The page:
United States District Court, W.D. Virginia, Roanoke Division
ERIC L. DIAMOND, Petitioner,
HAROLD W. CLARKE, Respondent.
Elizabeth K. Dillon United States District Judge
Diamond, a Virginia inmate proceeding pro se, filed
a petition for a writ of habeas corpus, pursuant to 28 U.S.C.
§ 2254,  challenging his criminal judgment entered
by the Circuit Court of the City of Radford on July 21, 2016.
This matter is before the court on respondent’s motion
to dismiss (Dkt. No. 10), to which Diamond has responded
(Dkt. No. 15). After reviewing the record, the court will
grant the motion and dismiss the petition as time barred.
21, 2016, Diamond pleaded guilty pursuant to a plea agreement
in which the Commonwealth agreed to nolle pros nine
additional felony charges (Plea Agreement, Resp’t Ex.
2, Dkt. No. 12-2). The City of Radford Circuit Court accepted
his guilty pleas and entered a final order convicting him of
rape, aggravated sexual battery, distribution of a Schedule
IV drug to a minor, possession of child pornography,
production of child pornography, and causing cruelty or
injury to a child. (Conviction & Sentencing Order,
Resp’t Ex. 1, Dkt. No. 12-1.) He was sentenced to a
total of seventy years in prison, with fifty-eight suspended,
which was the sentence the parties had jointly recommended in
the plea agreement. Id. Diamond did not appeal.
December 14, 2017, Diamond filed a timely petition for writ
of habeas corpus in the Supreme Court of Virginia. (State
Pet., SCV Rec. 1–37.) That court granted the
respondent’s motion to dismiss and dismissed
Diamond’s petition on April 19, 2018. (SCV Op., Dkt.
No. 12-3.) Diamond filed this petition on October 30, 2018.
See R. Gov. § 2254 Cases 3(d) (describing the
the Antiterrorism and Effective Death Penalty Act
(“AEDPA”), a one-year statute of limitations
applies when a person in custody pursuant to the judgment of
a state court files a federal petition for a writ of habeas
corpus. 28 U.S.C. § 2244(d)(1)(A)–(D); R. Gov.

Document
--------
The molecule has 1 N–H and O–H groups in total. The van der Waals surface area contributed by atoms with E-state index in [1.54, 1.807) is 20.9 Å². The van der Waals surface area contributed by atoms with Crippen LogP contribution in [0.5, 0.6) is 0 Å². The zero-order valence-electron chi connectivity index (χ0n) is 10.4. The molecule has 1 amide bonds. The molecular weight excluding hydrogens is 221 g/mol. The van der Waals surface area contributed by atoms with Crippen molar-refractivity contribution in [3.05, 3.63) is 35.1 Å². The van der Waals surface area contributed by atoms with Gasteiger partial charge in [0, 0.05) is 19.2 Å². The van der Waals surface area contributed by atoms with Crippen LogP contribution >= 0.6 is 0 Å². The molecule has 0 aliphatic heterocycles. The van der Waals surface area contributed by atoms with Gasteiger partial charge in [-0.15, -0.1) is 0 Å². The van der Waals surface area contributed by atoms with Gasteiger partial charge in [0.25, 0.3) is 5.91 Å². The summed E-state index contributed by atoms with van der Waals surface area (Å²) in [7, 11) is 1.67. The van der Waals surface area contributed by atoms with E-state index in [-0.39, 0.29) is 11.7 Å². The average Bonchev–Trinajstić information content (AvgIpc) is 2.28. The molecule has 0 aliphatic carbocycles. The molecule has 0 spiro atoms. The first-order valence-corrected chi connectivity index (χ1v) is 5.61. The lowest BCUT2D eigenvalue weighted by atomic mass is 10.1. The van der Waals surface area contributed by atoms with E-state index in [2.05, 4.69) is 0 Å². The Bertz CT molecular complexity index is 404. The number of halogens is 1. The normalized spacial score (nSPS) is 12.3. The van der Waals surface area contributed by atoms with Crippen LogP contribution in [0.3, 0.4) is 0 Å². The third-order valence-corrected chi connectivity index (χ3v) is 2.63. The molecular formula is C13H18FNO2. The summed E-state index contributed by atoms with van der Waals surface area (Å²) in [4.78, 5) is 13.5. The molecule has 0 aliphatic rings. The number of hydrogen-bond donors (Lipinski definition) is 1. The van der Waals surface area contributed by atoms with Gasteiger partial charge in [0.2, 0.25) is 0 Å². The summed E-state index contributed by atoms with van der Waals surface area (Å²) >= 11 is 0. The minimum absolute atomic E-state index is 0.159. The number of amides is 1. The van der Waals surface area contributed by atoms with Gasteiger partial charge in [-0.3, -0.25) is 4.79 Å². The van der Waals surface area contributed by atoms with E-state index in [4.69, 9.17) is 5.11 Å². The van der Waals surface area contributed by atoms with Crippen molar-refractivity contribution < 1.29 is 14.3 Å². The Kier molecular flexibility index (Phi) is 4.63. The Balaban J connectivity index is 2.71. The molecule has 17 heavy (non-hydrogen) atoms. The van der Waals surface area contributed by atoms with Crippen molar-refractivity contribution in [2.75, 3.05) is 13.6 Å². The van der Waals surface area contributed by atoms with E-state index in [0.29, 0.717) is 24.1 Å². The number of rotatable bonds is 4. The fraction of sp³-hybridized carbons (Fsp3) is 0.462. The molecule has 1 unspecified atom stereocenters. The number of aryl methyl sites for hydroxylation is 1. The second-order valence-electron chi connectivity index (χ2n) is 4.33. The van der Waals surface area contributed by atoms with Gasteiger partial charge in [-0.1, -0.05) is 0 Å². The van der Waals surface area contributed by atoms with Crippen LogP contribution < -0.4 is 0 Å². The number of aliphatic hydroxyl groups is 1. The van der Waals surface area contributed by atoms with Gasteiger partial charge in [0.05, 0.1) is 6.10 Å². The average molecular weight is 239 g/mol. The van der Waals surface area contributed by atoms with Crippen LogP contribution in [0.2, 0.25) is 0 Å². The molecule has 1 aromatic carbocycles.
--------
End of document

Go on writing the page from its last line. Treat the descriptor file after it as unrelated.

§ 2254 Cases 3(c).
statute of limitations runs from the latest of:
(A) the date on which the judgment became final by the
conclusion of direct review or the expiration of the time for
seeking such review;
(B) the date on which the impediment to filing an application
created by State action in violation of the Constitution or
laws of the United States is removed, if the applicant was
prevented from filing by such State action;
(C) the date on which the constitutional right asserted was
initially recognized by the Supreme Court, if the right has
been newly recognized by the Supreme Court and made
retroactively applicable to cases on collateral review; or
(D) the date on which the factual predicate of the claim or
claims presented could have been discovered through the
exercise of due diligence.
28 U.S.C. § 2244(d)(1). Here, Diamond alleges nothing to
support application of § 2244(d)(1)(B)–(D).
§ 2244(d)(1)(A), Diamond’s conviction became
final, and the statute of limitations began to run, when his
thirty-day period to file an appeal to the Court of Appeals
of Virginia expired on August 22, 2016. See Va.
S.Ct. R. 5A:6 (providing that a defendant has thirty day
after entry of judgment to note an appeal). Therefore,
Diamond had until August 22, 2017, to file a timely federal
habeas petition. See Hernandez v. Caldwell, 225 F.3d
435, 439 (4th Cir. 2000) (explaining calculation, as affected
by Fed.R.Civ.P. 6(a)). He did not file any state petition or
federal petition on or before that time. Accordingly, if
calculated under § 2244(d)(1)(A), his petition is not
response to the motion to dismiss, Diamond concedes that his
petition was not timely filed. (Resp. 2, Dkt. No. 15.)
Accordingly, Diamond’s petition is time barred unless
he demonstrates that he is entitled to equitable tolling,
Rouse v. Lee, 339 F.3d 238, 246 (4th Cir. 2003), or
that he is actually innocent of his convictions,
McQuiggin v. Perkins, 569 U.S. 383, 386 (2013). In
his response opposing dismissal, he argues both of these
tolling is proper only in “those rare instances
where-due to circumstances external to the party’s own
conduct-it would be unconscionable to enforce the limitation
period against the party and gross injustice would
result.” Rouse, 339 F.3d at 246 (citing
Harris v. Hutchinson, 209 F.3d 325, 330 (4th Cir.
2000)). The petitioner must demonstrate that some action by
the respondent or “some other extraordinary
circumstance beyond his control prevented him from complying
with the statutory time limit, ” despite his exercise
of “reasonable diligence in investigating and bringing
the claims.” Harris, 209 F.3d at 330. An
inmate asserting equitable tolling “bears a strong
burden to show specific facts” demonstrating that he
fulfills both ...